New Zealand Woman’s Weekly




When I was staying in Wellington recently, filling in for the morning host on Newstalk ZB, my hotel was close enough to the radio station that I could walk to work every morning.

And every morning, I passed a sign for a spa that offered all sorts of treatments. There were the standard massages and a sauna, but they also promised hyperbaric oxygen therapy, PEMF (pulsed electromag­netic field) therapy and flotation pods. I had no idea about the benefits or otherwise of the oxygen or PEMF therapies, but I had heard how marvellous flotation pods are.

My friend and fellow columnist Wendyl Nissen has tried them before and is a big fan. “You just lie in the water, inside a dark pod, and do nothing for an hour. It’s bliss!” I was doubtful.

Do nothing?! For an hour?!

I’d go nuts. I have yet to master the art of being still and the thought of being sensory deprived and still for an hour didn’t strike me as much of a good time.

And yet, one morning as I walked past the sign again, sleep-deprived because that just seems to be the way of things at the moment, I could see the attraction of being forced to relax. I had the time, once I’d come off my radio shift, and even if it didn’t “naturally regenerate my body and maintain my metabolic and chemical balance” as the blurb promised, the assurance that “just one hour of floating is the equivalent of four hours deep sleep” got me.

I climbed the stairs and made a booking for the next day. The lovely lady gave me a pamphlet outlining the dos and don’ts of floating along with the frequently asked questions, and was so enthusiast­ic about the benefits of floating, I could hardly wait for my appointmen­t. The next day, I was taken to the therapy room.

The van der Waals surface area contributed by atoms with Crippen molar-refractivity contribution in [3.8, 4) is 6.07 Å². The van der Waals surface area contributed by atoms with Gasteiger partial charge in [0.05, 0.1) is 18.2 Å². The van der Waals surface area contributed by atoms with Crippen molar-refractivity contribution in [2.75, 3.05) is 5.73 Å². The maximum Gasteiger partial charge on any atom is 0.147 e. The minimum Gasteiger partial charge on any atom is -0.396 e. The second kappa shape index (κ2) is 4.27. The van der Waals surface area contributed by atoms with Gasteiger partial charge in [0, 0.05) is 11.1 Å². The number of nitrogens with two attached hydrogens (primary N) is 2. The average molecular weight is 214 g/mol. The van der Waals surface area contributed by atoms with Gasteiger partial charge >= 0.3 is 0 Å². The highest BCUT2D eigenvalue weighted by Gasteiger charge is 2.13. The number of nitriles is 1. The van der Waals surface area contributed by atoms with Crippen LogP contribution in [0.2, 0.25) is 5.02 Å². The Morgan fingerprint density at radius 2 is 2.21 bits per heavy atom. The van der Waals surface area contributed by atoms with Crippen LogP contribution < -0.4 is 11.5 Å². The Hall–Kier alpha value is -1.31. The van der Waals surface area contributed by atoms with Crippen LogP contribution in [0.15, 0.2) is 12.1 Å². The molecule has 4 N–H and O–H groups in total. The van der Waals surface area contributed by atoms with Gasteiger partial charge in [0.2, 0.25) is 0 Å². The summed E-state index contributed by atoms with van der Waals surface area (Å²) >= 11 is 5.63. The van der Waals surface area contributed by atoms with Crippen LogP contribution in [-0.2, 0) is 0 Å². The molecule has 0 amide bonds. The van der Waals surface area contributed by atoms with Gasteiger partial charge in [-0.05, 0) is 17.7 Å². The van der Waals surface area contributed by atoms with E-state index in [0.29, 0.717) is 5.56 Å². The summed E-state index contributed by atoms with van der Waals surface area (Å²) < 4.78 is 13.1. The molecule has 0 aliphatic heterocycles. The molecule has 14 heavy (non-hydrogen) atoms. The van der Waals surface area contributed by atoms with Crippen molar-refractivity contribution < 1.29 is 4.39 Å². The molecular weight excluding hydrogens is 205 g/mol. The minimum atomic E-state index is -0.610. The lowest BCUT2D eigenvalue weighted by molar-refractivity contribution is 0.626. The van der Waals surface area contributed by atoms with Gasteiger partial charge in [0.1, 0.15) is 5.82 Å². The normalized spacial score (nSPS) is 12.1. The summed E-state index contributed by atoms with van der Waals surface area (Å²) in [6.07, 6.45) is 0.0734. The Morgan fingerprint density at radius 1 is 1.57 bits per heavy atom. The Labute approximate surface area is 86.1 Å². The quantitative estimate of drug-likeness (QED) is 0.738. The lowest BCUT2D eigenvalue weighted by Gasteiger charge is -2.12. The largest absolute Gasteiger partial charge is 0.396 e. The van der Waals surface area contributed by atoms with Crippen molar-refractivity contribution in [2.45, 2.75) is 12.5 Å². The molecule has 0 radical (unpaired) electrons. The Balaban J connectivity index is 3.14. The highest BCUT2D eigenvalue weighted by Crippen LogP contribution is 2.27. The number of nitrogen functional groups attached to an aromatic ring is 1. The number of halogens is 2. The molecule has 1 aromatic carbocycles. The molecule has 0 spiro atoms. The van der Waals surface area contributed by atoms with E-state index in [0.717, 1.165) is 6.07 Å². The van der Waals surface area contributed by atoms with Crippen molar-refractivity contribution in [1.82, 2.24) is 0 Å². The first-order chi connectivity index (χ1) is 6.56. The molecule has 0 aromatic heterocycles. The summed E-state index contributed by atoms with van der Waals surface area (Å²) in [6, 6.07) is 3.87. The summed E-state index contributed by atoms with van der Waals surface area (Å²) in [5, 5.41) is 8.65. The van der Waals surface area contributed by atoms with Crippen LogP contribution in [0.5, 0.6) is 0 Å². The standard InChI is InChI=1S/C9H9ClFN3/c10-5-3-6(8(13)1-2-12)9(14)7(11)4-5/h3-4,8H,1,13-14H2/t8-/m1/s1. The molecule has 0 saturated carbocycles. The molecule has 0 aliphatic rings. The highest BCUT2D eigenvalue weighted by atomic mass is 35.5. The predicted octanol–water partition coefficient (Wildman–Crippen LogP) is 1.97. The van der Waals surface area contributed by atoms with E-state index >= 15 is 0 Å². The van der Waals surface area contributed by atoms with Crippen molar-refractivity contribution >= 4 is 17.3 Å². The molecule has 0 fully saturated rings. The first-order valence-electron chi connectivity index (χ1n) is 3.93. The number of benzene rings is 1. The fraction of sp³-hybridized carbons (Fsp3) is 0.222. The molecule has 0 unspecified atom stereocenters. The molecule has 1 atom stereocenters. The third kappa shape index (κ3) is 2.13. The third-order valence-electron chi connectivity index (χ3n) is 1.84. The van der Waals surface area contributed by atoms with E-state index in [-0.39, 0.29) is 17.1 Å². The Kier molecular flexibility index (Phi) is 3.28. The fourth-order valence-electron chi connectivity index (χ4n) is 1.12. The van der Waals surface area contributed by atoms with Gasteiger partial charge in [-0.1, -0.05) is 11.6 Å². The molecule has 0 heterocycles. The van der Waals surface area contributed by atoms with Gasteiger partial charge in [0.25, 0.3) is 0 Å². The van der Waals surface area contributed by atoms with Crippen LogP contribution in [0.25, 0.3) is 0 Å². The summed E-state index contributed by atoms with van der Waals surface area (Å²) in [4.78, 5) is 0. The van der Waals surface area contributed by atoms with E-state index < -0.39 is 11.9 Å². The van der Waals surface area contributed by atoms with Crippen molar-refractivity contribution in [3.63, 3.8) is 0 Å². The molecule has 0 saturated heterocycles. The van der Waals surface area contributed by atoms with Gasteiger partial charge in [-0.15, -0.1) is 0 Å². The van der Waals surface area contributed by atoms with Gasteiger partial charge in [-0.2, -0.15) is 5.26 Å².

The flotation pod was, quite rightly, the focal point of the room. It looked like a huge egg or like something out of a sci-fi film. A safe place I could store myself away in to be transporte­d to the next millennia. I showered and washed my hair as requested, then cautiously approached the pod. I lifted the lid and stepped into the water, closing the lid behind me.

As the woman had explained to me, I could open the pod and get out any time I liked, so there was no feeling of being trapped. I slipped the head support around my neck, lay back and floated.

You’re held up by the salt water and there is no need to make any movement at all to stay on top of the water. I’d been told that I’d hear gentle music for the first fifteen minutes and again for the final fifteen minutes of my session, but as

I lay there, there was only the sound of silence. I assumed I’d done something wrong

– failed to press a button or suchlike

– and started to fret.

How could I completely relax if I had no idea what the time was?

What if I fell asleep and they had to beat down the door to drag me out? But then the music came on and I relaxed completely, allowing the water to support me and the dark to soothe me. That is, until I heard a rumble and then remembered I was in Wellington.

What if there was an earthquake? I’d have to burst out of the pod and scramble down into Tory Street, stark naked. However, the water was already working its magic. “Whatevs,” I thought to myself. Relax. It was only a motorbike. Deal with the earthquake if it happens.

And slowly my mind switched off. And, in fact, went places that were beyond anywhere I’d gone when I’d tried meditating. It was amazing. I would never have thought it possible. I emerged from the pod refreshed and relaxed as promised.

I’m a convert. I couldn’t think of a better present to give a mum with young children who craves some peace and quiet. Or a better present to give to myself.

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